There is no doubt that the Sodalitium Pianum was supported by Rome. Msgr. Benigni cites as supporters (with documents and proof) Cardinals Merry del Val, Vives, Falconio, Gotti, Van Rossum, Sevin, as well as bishops, prelates, etc., and especially Cardinal De Lai (the “strong man” of the pontificate).

But above all, the Sodalitium Pianum was supported by Pius X. Especially known are the three handwritten approbations of 1911, 1912, and of July 6, 1914, a month before his death. In addition, Pius X provided the sodality with an annual subsidy of 1,000 lire. This was not done in a purely administrative way, since, having forgotten it one year, he had it sent by his secretary. Other facts, in particular missions confided specifically by the Pope to members of the Sodalitium Pianum, equally attest to the support and confidence of Pius X. “For those who know Pius X and his undeniable rectitude, [these facts] are the absolutely sure indication that the Pope saw in the Sodalitium Pianum a good institution” (Disquisitio, p.258).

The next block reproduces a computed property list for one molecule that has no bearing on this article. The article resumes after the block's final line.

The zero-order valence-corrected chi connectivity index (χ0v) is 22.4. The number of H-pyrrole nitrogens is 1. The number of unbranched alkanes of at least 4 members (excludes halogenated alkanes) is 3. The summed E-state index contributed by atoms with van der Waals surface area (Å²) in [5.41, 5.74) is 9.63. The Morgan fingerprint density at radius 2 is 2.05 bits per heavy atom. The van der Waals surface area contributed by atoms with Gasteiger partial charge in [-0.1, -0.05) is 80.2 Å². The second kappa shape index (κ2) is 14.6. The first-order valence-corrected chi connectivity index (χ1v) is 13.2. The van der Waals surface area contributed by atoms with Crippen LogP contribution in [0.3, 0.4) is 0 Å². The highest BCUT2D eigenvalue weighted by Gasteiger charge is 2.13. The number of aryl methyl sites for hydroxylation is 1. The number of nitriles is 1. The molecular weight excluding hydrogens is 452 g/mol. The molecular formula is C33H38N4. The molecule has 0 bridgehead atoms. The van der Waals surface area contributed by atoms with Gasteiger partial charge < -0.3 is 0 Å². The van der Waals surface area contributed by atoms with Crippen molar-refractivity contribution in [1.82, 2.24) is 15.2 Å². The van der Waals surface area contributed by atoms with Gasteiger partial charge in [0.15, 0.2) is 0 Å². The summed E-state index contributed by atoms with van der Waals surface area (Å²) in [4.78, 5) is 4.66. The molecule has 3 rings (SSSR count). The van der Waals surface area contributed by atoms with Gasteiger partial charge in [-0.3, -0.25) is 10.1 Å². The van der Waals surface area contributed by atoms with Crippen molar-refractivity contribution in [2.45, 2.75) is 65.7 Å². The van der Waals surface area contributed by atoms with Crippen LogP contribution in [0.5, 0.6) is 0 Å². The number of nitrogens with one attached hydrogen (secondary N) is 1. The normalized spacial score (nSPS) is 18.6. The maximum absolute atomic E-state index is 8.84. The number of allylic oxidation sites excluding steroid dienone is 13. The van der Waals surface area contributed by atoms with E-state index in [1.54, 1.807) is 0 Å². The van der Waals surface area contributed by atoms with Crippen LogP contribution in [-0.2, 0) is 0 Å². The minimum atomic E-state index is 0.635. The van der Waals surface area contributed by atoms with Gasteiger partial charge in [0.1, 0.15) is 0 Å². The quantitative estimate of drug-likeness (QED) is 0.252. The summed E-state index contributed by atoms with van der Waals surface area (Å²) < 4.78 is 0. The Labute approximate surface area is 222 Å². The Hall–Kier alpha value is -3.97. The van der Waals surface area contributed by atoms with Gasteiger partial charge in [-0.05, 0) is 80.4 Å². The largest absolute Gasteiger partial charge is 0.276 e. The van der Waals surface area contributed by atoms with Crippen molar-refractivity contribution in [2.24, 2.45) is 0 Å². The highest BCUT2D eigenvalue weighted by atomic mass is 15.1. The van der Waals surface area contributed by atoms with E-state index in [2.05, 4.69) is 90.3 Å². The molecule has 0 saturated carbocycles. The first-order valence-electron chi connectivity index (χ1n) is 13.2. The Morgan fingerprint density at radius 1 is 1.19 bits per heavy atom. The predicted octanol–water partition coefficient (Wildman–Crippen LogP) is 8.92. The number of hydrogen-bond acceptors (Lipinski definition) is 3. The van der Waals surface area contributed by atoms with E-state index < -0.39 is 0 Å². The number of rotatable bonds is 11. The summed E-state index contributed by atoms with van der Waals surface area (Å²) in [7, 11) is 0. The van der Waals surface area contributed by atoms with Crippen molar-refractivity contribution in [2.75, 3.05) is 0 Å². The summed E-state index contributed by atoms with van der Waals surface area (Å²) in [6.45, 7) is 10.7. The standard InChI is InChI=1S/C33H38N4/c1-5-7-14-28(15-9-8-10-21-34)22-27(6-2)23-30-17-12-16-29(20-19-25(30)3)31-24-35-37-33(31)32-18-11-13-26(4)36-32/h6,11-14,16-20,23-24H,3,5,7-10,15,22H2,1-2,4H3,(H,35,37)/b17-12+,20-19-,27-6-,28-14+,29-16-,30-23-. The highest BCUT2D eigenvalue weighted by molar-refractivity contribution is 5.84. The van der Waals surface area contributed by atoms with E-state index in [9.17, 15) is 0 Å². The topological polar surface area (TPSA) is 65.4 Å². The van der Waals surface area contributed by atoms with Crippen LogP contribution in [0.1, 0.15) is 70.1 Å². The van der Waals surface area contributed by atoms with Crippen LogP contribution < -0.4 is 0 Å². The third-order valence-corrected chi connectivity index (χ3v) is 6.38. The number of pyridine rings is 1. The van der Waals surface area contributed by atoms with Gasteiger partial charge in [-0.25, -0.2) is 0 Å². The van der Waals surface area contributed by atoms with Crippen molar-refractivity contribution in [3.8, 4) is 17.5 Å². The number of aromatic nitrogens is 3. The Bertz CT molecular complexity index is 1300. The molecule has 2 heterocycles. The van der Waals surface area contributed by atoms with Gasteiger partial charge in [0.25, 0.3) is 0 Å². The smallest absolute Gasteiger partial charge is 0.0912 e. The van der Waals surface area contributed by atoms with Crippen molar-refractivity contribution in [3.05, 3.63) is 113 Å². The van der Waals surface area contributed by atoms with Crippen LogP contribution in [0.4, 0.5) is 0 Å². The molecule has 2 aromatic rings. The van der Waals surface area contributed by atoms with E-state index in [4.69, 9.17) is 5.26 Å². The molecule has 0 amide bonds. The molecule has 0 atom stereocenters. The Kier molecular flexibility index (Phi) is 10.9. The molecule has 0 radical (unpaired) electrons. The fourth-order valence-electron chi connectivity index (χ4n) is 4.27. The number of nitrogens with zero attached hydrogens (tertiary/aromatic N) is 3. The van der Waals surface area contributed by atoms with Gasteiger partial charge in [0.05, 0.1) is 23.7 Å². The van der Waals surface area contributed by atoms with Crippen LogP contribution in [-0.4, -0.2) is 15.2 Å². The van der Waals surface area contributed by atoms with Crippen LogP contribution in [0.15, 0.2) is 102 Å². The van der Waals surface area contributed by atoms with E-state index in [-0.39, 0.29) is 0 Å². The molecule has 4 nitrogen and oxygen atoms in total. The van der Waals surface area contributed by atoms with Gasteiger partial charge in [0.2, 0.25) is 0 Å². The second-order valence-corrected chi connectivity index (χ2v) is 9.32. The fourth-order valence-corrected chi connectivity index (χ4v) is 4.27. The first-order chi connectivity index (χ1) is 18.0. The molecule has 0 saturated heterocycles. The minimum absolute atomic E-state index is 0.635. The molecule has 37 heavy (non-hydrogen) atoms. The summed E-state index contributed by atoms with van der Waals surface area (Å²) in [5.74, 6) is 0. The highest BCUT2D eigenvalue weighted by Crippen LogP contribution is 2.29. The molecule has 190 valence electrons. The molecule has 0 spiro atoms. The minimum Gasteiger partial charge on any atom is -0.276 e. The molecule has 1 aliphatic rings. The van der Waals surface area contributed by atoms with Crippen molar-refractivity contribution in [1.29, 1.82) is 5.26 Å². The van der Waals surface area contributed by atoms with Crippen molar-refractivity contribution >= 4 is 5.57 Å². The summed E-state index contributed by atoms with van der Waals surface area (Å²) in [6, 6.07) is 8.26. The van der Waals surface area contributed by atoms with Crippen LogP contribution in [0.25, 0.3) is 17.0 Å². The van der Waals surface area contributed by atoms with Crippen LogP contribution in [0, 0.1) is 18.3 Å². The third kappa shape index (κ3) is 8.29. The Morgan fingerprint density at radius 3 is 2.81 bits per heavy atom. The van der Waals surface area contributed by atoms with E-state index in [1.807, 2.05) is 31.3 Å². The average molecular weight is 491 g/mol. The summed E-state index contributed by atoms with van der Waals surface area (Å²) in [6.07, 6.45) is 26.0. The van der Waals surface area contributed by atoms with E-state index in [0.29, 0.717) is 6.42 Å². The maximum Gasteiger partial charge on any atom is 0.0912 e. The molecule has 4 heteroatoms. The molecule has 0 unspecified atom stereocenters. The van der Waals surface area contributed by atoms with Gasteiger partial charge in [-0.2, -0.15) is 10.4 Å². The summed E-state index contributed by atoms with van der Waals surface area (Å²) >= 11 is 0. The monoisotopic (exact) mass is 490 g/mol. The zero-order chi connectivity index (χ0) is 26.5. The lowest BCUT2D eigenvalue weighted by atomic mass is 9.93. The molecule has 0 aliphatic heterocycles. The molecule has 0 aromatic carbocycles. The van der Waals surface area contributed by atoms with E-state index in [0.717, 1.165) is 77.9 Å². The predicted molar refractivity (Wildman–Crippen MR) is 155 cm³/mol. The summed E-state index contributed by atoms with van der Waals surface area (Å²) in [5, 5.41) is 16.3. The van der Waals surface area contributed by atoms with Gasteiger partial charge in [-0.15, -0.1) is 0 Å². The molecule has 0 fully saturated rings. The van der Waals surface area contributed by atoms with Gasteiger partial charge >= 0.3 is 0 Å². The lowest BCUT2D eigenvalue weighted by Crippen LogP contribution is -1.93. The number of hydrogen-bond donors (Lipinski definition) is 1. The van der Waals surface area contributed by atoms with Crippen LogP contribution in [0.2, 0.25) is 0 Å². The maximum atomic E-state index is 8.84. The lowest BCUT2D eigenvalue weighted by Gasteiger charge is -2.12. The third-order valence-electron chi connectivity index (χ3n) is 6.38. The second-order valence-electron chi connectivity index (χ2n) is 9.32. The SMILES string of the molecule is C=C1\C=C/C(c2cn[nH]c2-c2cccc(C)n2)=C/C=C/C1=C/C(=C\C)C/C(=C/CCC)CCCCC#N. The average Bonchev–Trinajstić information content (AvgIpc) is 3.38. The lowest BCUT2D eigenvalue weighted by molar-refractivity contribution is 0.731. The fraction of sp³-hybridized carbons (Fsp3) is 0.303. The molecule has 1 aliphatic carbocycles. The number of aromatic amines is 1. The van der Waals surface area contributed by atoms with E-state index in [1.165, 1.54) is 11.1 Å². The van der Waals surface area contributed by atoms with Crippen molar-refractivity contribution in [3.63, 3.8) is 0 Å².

Nevertheless, the Sodalitium Pianum never obtained the status of pontifical right. Cardinal De Lai, its firmest supporter, was hesitant over the question of secrecy vis-à-vis the diocesan bishops. He shared Msgr. Benigni’s misgivings towards them; nevertheless, he still did not wish to undermine their rights (Disquisitio, p. 279).